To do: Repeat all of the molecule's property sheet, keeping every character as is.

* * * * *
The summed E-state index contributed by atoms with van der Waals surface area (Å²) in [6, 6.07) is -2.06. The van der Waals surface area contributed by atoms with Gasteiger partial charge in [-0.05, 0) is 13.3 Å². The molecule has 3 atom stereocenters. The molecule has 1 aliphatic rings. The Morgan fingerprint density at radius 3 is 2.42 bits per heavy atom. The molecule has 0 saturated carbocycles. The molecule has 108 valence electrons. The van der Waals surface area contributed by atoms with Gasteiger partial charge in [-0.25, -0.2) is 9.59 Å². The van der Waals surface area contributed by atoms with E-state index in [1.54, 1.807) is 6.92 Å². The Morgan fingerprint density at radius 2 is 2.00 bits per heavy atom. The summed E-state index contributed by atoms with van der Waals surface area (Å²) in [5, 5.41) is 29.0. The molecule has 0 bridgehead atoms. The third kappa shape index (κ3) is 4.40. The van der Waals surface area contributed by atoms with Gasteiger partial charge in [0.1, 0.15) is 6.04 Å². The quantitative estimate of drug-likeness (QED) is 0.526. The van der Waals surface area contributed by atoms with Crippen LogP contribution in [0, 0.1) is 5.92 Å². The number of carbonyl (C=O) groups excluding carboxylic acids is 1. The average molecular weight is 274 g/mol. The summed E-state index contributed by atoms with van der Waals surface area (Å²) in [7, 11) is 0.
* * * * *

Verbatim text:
The summed E-state index contributed by atoms with van der Waals surface area (Å²) in [6, 6.07) is -2.06. The van der Waals surface area contributed by atoms with Gasteiger partial charge in [-0.05, 0) is 13.3 Å². The molecule has 3 atom stereocenters. The molecule has 1 aliphatic rings. The Morgan fingerprint density at radius 3 is 2.42 bits per heavy atom. The molecule has 0 saturated carbocycles. The molecule has 108 valence electrons. The van der Waals surface area contributed by atoms with Gasteiger partial charge in [-0.25, -0.2) is 9.59 Å². The van der Waals surface area contributed by atoms with E-state index in [1.54, 1.807) is 6.92 Å². The Morgan fingerprint density at radius 2 is 2.00 bits per heavy atom. The summed E-state index contributed by atoms with van der Waals surface area (Å²) in [5, 5.41) is 29.0. The molecule has 0 bridgehead atoms. The third kappa shape index (κ3) is 4.40. The van der Waals surface area contributed by atoms with Gasteiger partial charge in [0.1, 0.15) is 6.04 Å². The quantitative estimate of drug-likeness (QED) is 0.526. The van der Waals surface area contributed by atoms with Crippen LogP contribution in [0, 0.1) is 5.92 Å². The number of carbonyl (C=O) groups excluding carboxylic acids is 1. The average molecular weight is 274 g/mol. The summed E-state index contributed by atoms with van der Waals surface area (Å²) in [7, 11) is 0.